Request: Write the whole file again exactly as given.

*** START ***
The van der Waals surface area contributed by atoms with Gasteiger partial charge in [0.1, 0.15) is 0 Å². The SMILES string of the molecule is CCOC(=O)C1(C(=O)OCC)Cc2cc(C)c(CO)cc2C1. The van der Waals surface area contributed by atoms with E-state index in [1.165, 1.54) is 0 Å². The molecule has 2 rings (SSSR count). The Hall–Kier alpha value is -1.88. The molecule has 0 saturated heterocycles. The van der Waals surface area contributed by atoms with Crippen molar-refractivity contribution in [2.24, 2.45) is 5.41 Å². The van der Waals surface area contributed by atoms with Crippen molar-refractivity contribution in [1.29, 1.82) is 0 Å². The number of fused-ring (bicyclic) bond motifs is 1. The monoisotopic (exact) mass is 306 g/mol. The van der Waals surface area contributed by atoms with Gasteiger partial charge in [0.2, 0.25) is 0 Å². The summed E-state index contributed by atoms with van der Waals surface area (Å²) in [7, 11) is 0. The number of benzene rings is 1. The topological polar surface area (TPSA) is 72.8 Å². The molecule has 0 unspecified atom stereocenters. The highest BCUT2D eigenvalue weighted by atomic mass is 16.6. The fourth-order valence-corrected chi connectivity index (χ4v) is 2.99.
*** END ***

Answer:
The van der Waals surface area contributed by atoms with Gasteiger partial charge in [0.1, 0.15) is 0 Å². The SMILES string of the molecule is CCOC(=O)C1(C(=O)OCC)Cc2cc(C)c(CO)cc2C1. The van der Waals surface area contributed by atoms with E-state index in [1.165, 1.54) is 0 Å². The molecule has 2 rings (SSSR count). The Hall–Kier alpha value is -1.88. The molecule has 0 saturated heterocycles. The van der Waals surface area contributed by atoms with Crippen molar-refractivity contribution in [2.24, 2.45) is 5.41 Å². The van der Waals surface area contributed by atoms with Crippen molar-refractivity contribution in [1.29, 1.82) is 0 Å². The number of fused-ring (bicyclic) bond motifs is 1. The monoisotopic (exact) mass is 306 g/mol. The van der Waals surface area contributed by atoms with Gasteiger partial charge in [0.2, 0.25) is 0 Å². The summed E-state index contributed by atoms with van der Waals surface area (Å²) in [7, 11) is 0. The number of benzene rings is 1. The topological polar surface area (TPSA) is 72.8 Å². The molecule has 0 unspecified atom stereocenters. The highest BCUT2D eigenvalue weighted by atomic mass is 16.6. The fourth-order valence-corrected chi connectivity index (χ4v) is 2.99.